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From "Michael Dick (JIRA)" <>
Subject [jira] Resolved: (OPENJPA-159) Make ManagedRuntime amenable to more transaction execution strategies
Date Fri, 25 Apr 2008 20:25:55 GMT


Michael Dick resolved OPENJPA-159.

       Resolution: Fixed
    Fix Version/s: 1.2.0

Under svn revision 651441 I added a doNonTransactionalWork method to the ManagedRuntime interface.
Here's the relevant signature : 

     * <P>
     * Do a unit of work which will execute outside of the current managed
     * transaction.
     * </P>
     * <P>
     * If the runnable object encounters an exception it should be wrapped in a
     * RuntimeException and thrown back to the caller
     * </P>
     * @param runnable
     *            The runnable wrapper for the work that will be done. The
     *            runnable object should be fully initialized with any state
     *            needed to execute.
     * @throws NotSupportedException
     *             if the transaction can not be suspended.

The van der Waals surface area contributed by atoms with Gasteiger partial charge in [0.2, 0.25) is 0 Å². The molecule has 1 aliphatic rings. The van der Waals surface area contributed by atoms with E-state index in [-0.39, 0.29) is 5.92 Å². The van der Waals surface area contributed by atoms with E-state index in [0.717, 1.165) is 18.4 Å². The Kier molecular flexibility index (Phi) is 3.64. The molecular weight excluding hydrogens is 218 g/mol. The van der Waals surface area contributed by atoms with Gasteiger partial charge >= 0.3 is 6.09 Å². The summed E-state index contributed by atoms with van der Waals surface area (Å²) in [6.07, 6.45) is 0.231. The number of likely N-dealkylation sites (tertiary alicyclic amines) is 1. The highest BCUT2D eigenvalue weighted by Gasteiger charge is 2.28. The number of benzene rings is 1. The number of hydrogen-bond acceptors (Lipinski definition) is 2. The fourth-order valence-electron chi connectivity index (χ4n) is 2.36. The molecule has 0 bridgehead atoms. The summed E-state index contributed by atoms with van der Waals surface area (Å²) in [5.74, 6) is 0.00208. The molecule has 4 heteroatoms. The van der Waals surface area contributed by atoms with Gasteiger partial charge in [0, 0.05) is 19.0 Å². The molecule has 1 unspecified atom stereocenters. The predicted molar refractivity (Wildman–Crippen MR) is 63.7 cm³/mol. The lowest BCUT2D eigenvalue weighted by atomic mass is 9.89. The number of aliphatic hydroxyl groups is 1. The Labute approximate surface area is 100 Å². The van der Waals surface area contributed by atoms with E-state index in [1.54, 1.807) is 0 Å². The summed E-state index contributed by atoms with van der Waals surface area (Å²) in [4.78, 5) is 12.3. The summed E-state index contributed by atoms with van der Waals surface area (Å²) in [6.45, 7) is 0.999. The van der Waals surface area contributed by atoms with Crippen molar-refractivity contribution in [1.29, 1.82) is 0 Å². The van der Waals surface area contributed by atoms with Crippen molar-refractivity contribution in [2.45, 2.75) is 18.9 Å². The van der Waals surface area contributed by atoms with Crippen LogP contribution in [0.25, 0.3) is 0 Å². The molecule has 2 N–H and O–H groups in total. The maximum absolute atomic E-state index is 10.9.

public void doNonTransactionalWork(Runnable runnable)
            throws NotSupportedException;

Currently the interface is only used when we obtain a sequence value from a sequence table
(see The default implementation, found in AbstractManagedRuntime will
merely suspend, execute, then resume the current transaction. 

Subclasses can further refine this behavior and to take advantage of vendor specific hooks.
An example has been provided for WebSphere Application Server under OPENJPA-159.

> Make ManagedRuntime amenable to more transaction execution strategies
> ---------------------------------------------------------------------
>                 Key: OPENJPA-159
>                 URL:
>             Project: OpenJPA
>          Issue Type: Sub-task
>          Components: jdbc, kernel
>            Reporter: Patrick Linskey
>            Assignee: Michael Dick
>             Fix For: 1.2.0
> OpenJPA occasionally needs to perform work in a non-business transaction (see
In a transactional environment, one way that this is achieved is by suspending the current
JTA transaction, starting a new one, doing the work, cleaning up the new tx, and resuming
the original one. Some environments do not allow direct transaction control, but mechanisms
such as stateless session beans can often be used to kick off atomic operations that should
execute in a separate transaction.
> We could easily add ManagedRuntime.executeInNewTransaction(Runnable) that captured this
slightly-coarser-grained transaction control. The default implementation could simply do 
suspend(), begin(), invoke, commit()/rollback(), resume().

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